China's economy grew 6.9 percent in 2015, a 25-year low

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China's economic growth rate slowed to a 25-year low of 6.9 percent in 2015, as the world's second-largest economy continues to shift away from its manufacturing roots.

China's economy grew 6.8 percent in the fourth quarter of 2015 from the same period last year, official data showed Tuesday.

The growth figures, still respectable by global standards, were in line with estimates for quarterly growth of 6.8 percent on-year, down from the third quarter's 6.9 percent, according to a Reuters poll, which also found economists expected full-year growth at 6.9 percent, down from 2014's 7.3 percent.

While secondary industry, or manufacturing, growth slowed to 6.0 percent in 2015 from 2014's 7.3 percent, tertiary industry, or the services sector, expanded by 8.3 percent last year, up from 2014's 7.8 percent. At the opening ceremony for the Asian Infrastructure Investment Bank on Saturday, Chinese Premier Li Keqiang said that China's economy grew about 7 percent in 2015, with services accounting for half of GDP.

"This is a good number," Jahangir Aziz, head of emerging Asia economic research at JPMorgan, told CNBC's Street Signs. "We've known for the last three years that the Chinese authorities are slowing down the economy. This economy is going to slow down," he said.

Others see signs of the economic rebalancing away from manufacturing and toward consumption and services.

"The growth picture remains two-sided. The real estate construction slump and weak exports continued to weigh on activity and prices in industry, especially heavy industry," Louis Kuijs, head of Asia economics at Oxford Economics, said in a note Tuesday. Oxford estimated that China's economy grew 6.3 percent last year.

"Meanwhile, though, consumption continued to expand robustly, supported by solid wage growth. This is supporting light industry and the service sector, where pricing power vastly exceeds that in heavy industry," he said.

The figures show "substantial rebalancing" in China's economy, but that's partly due to severe downward pressure on output prices in overcapacity sectors, Kuijs said.

But he added, "Notwithstanding the recent equity market turmoil, there are no signs of a more drastic slowdown."

He expects more government measures to keep GDP growth around the likely 6.5 percent target for 2016, including another interest rate cut, several reserve-requirement ratio cuts and expansionary fiscal policy.

JPMorgan's Aziz also expects a more-balanced view of China's economy ahead.

"In August, last year there was almost a fear that the economy was in free-fall. There was no policy support. I think all that has changed," Aziz said. "We will see the numbers going closer to 6.5 percent and more policy support. The policy setting has changed over the last two months. We're not going to see the kind of heartburn we saw last year."

Stock markets around the region initially climbed after the data's release, before quickly retracing gains. The Shanghai Composite climbed as much as 0.7 percent in the wake of the data, before retreating to trade flat, only to climb again later. Similarly, in Japan, the Nikkei tacked on as much as 0.78 percent, before sliding into negative territory.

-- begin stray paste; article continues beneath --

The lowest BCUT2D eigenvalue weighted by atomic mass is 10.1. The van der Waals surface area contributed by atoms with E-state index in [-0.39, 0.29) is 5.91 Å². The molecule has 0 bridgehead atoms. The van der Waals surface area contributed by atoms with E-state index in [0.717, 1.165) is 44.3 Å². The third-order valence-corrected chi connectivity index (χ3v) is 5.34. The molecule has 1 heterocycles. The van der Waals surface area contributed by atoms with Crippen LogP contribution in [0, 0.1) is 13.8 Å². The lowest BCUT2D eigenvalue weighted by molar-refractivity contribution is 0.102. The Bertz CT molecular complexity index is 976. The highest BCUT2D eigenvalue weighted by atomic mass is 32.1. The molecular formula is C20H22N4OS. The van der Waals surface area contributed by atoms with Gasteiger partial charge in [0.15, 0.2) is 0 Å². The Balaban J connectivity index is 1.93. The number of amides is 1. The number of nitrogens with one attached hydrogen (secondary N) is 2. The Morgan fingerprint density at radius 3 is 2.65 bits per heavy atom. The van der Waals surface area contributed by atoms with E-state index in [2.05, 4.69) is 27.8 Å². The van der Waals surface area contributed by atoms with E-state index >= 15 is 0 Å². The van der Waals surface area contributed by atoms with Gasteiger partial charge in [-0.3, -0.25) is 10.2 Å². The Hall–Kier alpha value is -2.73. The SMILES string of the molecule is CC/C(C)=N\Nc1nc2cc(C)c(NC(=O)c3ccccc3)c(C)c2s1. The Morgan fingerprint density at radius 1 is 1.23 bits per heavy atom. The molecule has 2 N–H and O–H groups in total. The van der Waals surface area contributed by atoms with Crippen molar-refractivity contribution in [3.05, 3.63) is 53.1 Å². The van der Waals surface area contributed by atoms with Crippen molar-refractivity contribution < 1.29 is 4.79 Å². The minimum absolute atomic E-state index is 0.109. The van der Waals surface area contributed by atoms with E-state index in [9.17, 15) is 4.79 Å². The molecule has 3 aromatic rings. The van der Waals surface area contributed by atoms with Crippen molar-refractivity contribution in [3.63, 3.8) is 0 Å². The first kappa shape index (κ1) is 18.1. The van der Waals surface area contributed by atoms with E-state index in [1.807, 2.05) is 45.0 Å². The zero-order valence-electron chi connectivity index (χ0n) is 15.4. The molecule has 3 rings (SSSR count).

The huge billboard of the late patriarch Deng Xiaoping, the architect of China's economic reform program, takes center stage at a busy intersection in Shenzhen, southern China's special economic zone (SEZ). The billboard commemorates Deng's famous 1992 tour of southern China's econo
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To counter slowing growth, China's policy makers have taken a slew of easing measures, including interest rate and reserve requirement ratio cuts from the central bank, the People's Bank of China. Analysts are predicting further easing measures ahead to bolster the mainland's slipping growth rate.

There are a slew of concerns about the Chinese economy: The country is hooked on debt, the shadow banking sector has imploded, the property market sometimes shows signs of a bubble and major industries are slowing.

Those concerns have driven, at least in part, a sharp drop in China's stock markets recently. The Shanghai Composite has entered "bear within a bear" territory, falling more than 20 percent from its December high, as well as trading down more than 40 percent from its 52-week high set in June of last year.

As is usual with China's economic data, skepticism abounds.

"Chinese statistics are really used to project some sort of perception. We know their statistics are not very accurate. Look at the economy fourth quarter. Electricity became more negative. Housing starts last year were about 14 percent down, so half of the economy is actually negative," Andy Xie, an independent economist, told CNBC's Squawk Box before the data were released. "The economy is not growing much, possibly not in recession, but certainly not growing at 6-7 percent."

China's power generation last year dropped 0.2 percent from 2014, the first annual decline since 1968, during the Cultural Revolution, Reuters reported.

But JPMorgan's Aziz noted that other data are indicating growth.

Retail sales, for example, rose 11.1 percent on-year in December, although that missed expectations from a Reuters poll for an 11.3 percent rise.

"If you look at the other services sectors -- healthcare, education, financial services -- financial services did get a bad name after the margin financing crash in the first half of the year, but if you look at insurance and bank net margins, I really don't think you need to look too hard, but you need to look for areas within China that are growing outside of the old China," Azis said. "I think people aren't taking the new China seriously."

—By CNBC.Com's Leslie Shaffer; Follow her on Twitter @LeslieShaffer1